Internationally recognized, the ENERGY STAR standard applies not only to household appliances with the famous symbol, but also to high-performance homes that meet the standards of ultra-airtightness, energy-efficient windows, heating, and cooling. Owners of an ENERGY STAR home benefit from approximately 20% in energy savings compared to traditional builds.
Building new ENERGY STAR homes: Training and cost vs. the Code
Certification and training
The standard applies to new ENERGY STAR-certified homes. Follow the steps on the ENERGY STAR for Builders page on the Natural Resources Canada (NRCan) website to be recognized as an ENERGY STAR builder. NRCan manages the promotion of this standard in Canada.
- Training is recommended, but not mandatory.
- NRCan’s role is to register builders and issue permits.
- A licensed service organization (LSO) trains builders according to the standard.
In Quebec, the Novoclimat standard (certification managed by Transition Énergétique Québec) has similar objectives to the ENERGY STAR standard. The Novoclimat program is therefore more readily available to Quebecois contractors.
Being an ENERGY STAR builder
NRCan’s ENERGY STAR recognition provides the following:
- The right to display their widely recognized logo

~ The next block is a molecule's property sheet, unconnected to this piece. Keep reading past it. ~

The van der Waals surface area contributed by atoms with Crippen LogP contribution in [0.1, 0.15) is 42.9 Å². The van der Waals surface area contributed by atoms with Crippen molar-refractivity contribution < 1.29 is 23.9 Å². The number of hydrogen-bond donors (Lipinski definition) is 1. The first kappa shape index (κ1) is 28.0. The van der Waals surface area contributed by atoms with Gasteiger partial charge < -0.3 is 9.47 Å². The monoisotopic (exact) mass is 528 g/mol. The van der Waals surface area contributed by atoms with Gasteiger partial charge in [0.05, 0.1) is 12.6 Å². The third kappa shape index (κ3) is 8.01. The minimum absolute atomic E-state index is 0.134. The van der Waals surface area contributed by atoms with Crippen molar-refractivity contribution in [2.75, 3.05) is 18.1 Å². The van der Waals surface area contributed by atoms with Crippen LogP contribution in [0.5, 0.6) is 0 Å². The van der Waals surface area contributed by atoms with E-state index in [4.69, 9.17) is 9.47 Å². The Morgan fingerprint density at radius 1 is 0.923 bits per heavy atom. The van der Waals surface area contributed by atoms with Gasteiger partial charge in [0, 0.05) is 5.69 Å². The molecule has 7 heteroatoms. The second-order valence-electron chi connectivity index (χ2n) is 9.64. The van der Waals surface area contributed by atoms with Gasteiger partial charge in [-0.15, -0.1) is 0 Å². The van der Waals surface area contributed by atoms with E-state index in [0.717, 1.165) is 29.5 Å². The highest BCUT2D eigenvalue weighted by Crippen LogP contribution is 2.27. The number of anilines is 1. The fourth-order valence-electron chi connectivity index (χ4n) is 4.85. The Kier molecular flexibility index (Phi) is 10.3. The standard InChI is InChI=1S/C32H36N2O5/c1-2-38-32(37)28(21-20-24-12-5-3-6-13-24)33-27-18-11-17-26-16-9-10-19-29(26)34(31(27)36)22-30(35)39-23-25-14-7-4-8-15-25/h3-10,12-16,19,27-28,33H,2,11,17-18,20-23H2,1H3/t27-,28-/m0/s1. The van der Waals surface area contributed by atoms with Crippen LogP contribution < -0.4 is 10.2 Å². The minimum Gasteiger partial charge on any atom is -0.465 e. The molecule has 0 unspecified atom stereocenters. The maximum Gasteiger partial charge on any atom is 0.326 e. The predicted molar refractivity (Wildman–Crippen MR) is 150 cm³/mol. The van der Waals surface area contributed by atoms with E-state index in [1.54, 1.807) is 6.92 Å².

- The listing of your ENERGY STAR-recognized business on the NRCan website
- Access to continuous updates
Green contractor certification by Ecohabitation
Unlike the programs outlined above, green contractor certification (French only) does not lead to building certification. Rather, it recognizes the use of environmentally friendly practices during construction. In fact, a contractor must employ at least six practices (French only) on each worksite. These practices include using local or recycled materials, installing low-flow appliances, and green waste management.
To become a green contractor, you need to undergo Écoentrepreneur training (French only). It will provide you with basic concepts in environmentally friendly construction and renovation. After passing a written test, you’ll then follow the green contractor code of ethics.